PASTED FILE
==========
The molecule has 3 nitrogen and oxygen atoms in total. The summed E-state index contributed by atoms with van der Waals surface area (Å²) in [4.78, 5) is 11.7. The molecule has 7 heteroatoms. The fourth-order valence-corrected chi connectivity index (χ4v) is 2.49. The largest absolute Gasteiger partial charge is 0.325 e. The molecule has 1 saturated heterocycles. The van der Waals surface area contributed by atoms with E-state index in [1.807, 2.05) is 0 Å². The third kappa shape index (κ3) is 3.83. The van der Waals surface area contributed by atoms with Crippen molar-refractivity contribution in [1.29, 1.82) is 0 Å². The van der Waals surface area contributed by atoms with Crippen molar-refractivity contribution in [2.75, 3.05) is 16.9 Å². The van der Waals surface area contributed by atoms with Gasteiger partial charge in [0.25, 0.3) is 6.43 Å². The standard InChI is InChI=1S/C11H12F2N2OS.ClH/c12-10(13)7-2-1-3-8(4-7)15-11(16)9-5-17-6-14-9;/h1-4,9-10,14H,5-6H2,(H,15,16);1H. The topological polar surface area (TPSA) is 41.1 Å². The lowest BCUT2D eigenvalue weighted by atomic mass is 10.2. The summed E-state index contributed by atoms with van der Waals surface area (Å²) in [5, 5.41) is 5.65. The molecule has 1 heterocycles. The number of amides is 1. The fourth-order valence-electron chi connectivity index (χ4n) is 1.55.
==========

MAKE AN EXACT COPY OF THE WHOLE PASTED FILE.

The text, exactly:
The molecule has 3 nitrogen and oxygen atoms in total. The summed E-state index contributed by atoms with van der Waals surface area (Å²) in [4.78, 5) is 11.7. The molecule has 7 heteroatoms. The fourth-order valence-corrected chi connectivity index (χ4v) is 2.49. The largest absolute Gasteiger partial charge is 0.325 e. The molecule has 1 saturated heterocycles. The van der Waals surface area contributed by atoms with E-state index in [1.807, 2.05) is 0 Å². The third kappa shape index (κ3) is 3.83. The van der Waals surface area contributed by atoms with Crippen molar-refractivity contribution in [1.29, 1.82) is 0 Å². The van der Waals surface area contributed by atoms with Crippen molar-refractivity contribution in [2.75, 3.05) is 16.9 Å². The van der Waals surface area contributed by atoms with Gasteiger partial charge in [0.25, 0.3) is 6.43 Å². The standard InChI is InChI=1S/C11H12F2N2OS.ClH/c12-10(13)7-2-1-3-8(4-7)15-11(16)9-5-17-6-14-9;/h1-4,9-10,14H,5-6H2,(H,15,16);1H. The topological polar surface area (TPSA) is 41.1 Å². The lowest BCUT2D eigenvalue weighted by atomic mass is 10.2. The summed E-state index contributed by atoms with van der Waals surface area (Å²) in [5, 5.41) is 5.65. The molecule has 1 heterocycles. The number of amides is 1. The fourth-order valence-electron chi connectivity index (χ4n) is 1.55.